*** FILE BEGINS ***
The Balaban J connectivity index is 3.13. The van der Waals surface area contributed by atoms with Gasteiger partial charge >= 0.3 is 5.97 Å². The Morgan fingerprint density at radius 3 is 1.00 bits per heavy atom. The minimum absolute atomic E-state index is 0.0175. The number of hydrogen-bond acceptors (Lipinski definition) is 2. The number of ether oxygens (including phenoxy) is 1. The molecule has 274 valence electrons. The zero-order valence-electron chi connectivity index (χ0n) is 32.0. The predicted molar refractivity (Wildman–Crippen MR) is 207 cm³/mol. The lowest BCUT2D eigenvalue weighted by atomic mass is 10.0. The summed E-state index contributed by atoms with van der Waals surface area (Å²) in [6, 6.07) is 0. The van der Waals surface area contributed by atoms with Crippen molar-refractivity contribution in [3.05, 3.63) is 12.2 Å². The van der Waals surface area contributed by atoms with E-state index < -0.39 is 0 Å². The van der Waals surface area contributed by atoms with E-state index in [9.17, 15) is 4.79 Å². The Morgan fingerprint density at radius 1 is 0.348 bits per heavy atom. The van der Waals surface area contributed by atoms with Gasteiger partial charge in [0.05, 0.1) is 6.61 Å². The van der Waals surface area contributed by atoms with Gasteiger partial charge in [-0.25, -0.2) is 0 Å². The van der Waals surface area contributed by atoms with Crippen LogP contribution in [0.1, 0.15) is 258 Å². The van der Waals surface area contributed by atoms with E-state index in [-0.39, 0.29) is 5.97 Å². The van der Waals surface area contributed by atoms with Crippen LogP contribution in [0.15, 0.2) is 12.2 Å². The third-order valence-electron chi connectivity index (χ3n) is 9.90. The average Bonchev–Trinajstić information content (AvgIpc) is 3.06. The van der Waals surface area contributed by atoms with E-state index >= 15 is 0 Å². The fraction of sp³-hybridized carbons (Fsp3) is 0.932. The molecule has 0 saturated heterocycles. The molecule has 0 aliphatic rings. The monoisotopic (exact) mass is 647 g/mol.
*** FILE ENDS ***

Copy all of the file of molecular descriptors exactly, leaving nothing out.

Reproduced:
The Balaban J connectivity index is 3.13. The van der Waals surface area contributed by atoms with Gasteiger partial charge >= 0.3 is 5.97 Å². The Morgan fingerprint density at radius 3 is 1.00 bits per heavy atom. The minimum absolute atomic E-state index is 0.0175. The number of hydrogen-bond acceptors (Lipinski definition) is 2. The number of ether oxygens (including phenoxy) is 1. The molecule has 274 valence electrons. The zero-order valence-electron chi connectivity index (χ0n) is 32.0. The predicted molar refractivity (Wildman–Crippen MR) is 207 cm³/mol. The lowest BCUT2D eigenvalue weighted by atomic mass is 10.0. The summed E-state index contributed by atoms with van der Waals surface area (Å²) in [6, 6.07) is 0. The van der Waals surface area contributed by atoms with Crippen molar-refractivity contribution in [3.05, 3.63) is 12.2 Å². The van der Waals surface area contributed by atoms with E-state index < -0.39 is 0 Å². The van der Waals surface area contributed by atoms with E-state index in [9.17, 15) is 4.79 Å². The Morgan fingerprint density at radius 1 is 0.348 bits per heavy atom. The van der Waals surface area contributed by atoms with Gasteiger partial charge in [0.05, 0.1) is 6.61 Å². The van der Waals surface area contributed by atoms with Gasteiger partial charge in [-0.25, -0.2) is 0 Å². The van der Waals surface area contributed by atoms with Crippen LogP contribution in [0.1, 0.15) is 258 Å². The van der Waals surface area contributed by atoms with E-state index in [-0.39, 0.29) is 5.97 Å². The van der Waals surface area contributed by atoms with Crippen LogP contribution in [0.15, 0.2) is 12.2 Å². The third-order valence-electron chi connectivity index (χ3n) is 9.90. The average Bonchev–Trinajstić information content (AvgIpc) is 3.06. The van der Waals surface area contributed by atoms with E-state index >= 15 is 0 Å². The fraction of sp³-hybridized carbons (Fsp3) is 0.932. The molecule has 0 saturated heterocycles. The molecule has 0 aliphatic rings. The monoisotopic (exact) mass is 647 g/mol.